Argentina

Road Trip and Wine Tasting: Salta to Cafayate, Argentina

We didn’t have a reservation but after inquiring in 3 different car rental companies we finally found our ride. We had arrived in Salta, Argentina the night before after an 18 hr bus ride into the country from Chile. If there was one thing I’d discovered so far, it was that the scenery in northern Chile and Argentina was breath taking and I wanted to see more. Being in Argentina I also wanted to try some of their famous wine. And so our plans came to together. My friends and I decided to rent a car in Salta and do the scenic drive south to one of Argentina’s premier wine growing regions surrounding Cafayate in the Calchaquies Valley.

Having had no car rental reservation, we almost had to scratch these plans. But after a bit of searching and some luck we were off, heading south on Route 68. Once we left the congested city limits the landscape opened up into farmland as we passed through small villages along the way. Soon the green farmland made the transition into red rock hills and cliffs, contrasted by vibrant green vegetation. The road twisted and turned through the river valley as we followed various rivers and tributaries south towards Cafayate.

Route 68

Route 68

Route 68 between Salta and Cafayate

Route 68 between Salta and Cafayate

Along the way we came across a few very impressive sandstone rock formations that also allowed us to take a break from the car to stretch our legs. Anyone driving Route 68 should make time to see these natural structures.

The first one we came across was called the Devil’s Throat (Garganta del Diablo). This one consists of a huge slit in the side of a small sandstone mountain. The opening is narrow and the slit cuts deep into the mountain side. You can walk all the way into the back of the “throat” and admire the many layers upon layers of rock that have been compressed and twisted by nature over the years.

Not too much farther down the road is an even larger rock formation called El Anfiteatro (The Amphitheater). This is a very large and impressive natural auditorium cut out of the sandstone rock. A group of teenagers where sitting off to one side playing guitar which aloud us to hear the impressive echo of music throughout the amphitheater.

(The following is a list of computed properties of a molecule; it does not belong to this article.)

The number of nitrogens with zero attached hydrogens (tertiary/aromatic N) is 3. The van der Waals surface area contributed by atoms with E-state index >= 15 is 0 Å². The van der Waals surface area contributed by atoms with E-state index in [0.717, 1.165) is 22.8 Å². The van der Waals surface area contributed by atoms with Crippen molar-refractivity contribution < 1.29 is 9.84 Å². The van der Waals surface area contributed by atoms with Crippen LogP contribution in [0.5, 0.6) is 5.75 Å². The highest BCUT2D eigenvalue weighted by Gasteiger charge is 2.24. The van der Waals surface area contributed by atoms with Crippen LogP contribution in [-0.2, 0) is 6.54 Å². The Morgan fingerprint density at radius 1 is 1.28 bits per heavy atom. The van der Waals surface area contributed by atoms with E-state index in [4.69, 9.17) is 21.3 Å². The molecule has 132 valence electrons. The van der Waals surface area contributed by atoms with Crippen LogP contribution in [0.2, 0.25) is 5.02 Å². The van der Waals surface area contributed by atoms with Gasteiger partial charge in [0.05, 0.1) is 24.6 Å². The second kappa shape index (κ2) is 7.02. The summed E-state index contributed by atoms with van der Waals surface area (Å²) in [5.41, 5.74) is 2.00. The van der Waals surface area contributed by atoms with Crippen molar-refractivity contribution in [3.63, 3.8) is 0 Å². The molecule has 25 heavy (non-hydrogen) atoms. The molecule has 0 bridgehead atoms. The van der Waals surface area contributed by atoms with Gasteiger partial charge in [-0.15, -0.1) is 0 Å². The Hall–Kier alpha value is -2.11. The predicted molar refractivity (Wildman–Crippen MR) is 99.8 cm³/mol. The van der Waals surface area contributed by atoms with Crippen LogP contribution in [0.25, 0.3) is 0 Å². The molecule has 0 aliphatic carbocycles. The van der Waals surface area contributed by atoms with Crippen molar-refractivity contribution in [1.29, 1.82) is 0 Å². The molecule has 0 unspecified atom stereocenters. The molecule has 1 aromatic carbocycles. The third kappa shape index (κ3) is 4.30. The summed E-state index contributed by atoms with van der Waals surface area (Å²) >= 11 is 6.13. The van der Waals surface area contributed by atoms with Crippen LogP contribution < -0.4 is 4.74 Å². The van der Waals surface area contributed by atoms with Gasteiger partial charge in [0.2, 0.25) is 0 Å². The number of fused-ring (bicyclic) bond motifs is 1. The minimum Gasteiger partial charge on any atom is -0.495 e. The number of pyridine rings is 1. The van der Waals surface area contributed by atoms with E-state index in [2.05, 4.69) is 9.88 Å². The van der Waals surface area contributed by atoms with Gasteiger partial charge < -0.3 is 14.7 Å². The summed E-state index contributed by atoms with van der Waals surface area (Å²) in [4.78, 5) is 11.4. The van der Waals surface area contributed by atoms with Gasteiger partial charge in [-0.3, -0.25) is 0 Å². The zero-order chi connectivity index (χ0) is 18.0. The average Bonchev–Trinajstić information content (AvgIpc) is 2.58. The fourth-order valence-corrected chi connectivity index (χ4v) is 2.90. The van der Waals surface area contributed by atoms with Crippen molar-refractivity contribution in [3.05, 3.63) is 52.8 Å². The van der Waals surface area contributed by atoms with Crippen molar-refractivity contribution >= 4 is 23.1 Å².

There are a few others along the way such as El Sapo  (Toad), El Fraile (Friar), El Obelisco (Obelisk), and Los Castillos (Castles).  Unfortunately we didn’t have the time to see all of these but the landscape was impressive none the less.

Once we arrived in the little town of Cafayate, we checked into our hostel & bar, El Almacen, which to my delight, had a mini vineyard right in the backyard. What a great introduction into one of Argentina’s premier wine regions!

After settling in, we wandered around the town square looking for a local wine bar to sample wine and have a snack. We easily found the perfect place called Chato’s Wine Bar, and met the owner and wine maker Oscar. We each ordered a sampler where we got to pick 5 different wines to taste while we enjoyed some charcuterie. Oscar brought over each bottle, one at a time, and patiently explained each wine as we sampled. This was my first time wine tasting and it was helpful to have some guidance as I sniffed, sipped, swished and swallowed each new flavor. JN-lil'cam Cafayate&Iguazu 010 The next day we set off in our little car to explore a few near by wineries. The first stop was Bodegas Etchart, a beautiful estate surrounded by vineyards in the heart of the Calchaquies Valley. During the 30 min tour we viewed barrels upon barrels of wine and were given a brief history lesson of the estate and grapes they use. After the tour we were lead to the main attraction: wine tasting! Groups of 8 surrounded giant wooden barrels that were used as tables and we were led through the tasting of 5 different wines the estate produced.

After emerging from the cool, dark insides of Bodegas Etchart, we set off to Finca Las Nubes (Bodega Jose L. Mounier), a beautiful ranch style winery set back right up against the high sandstone cliffs of the valley. We sampled a bottle of their Rose of Malbec while enjoying a fresh plate of charcuterie, as we sat on a patio over looking the vineyard. This is the life I could definitely get used to!

The next day we bid a sad farewell to the vineyards and wineries as we set off back up Route 68 to Salta. As always, it would have been nice to have a bit more time exploring the area but adventure was calling us to Iguazu Falls at the Argentinian/Brazilian boarder. And who am I to ignore the call of adventure?

 

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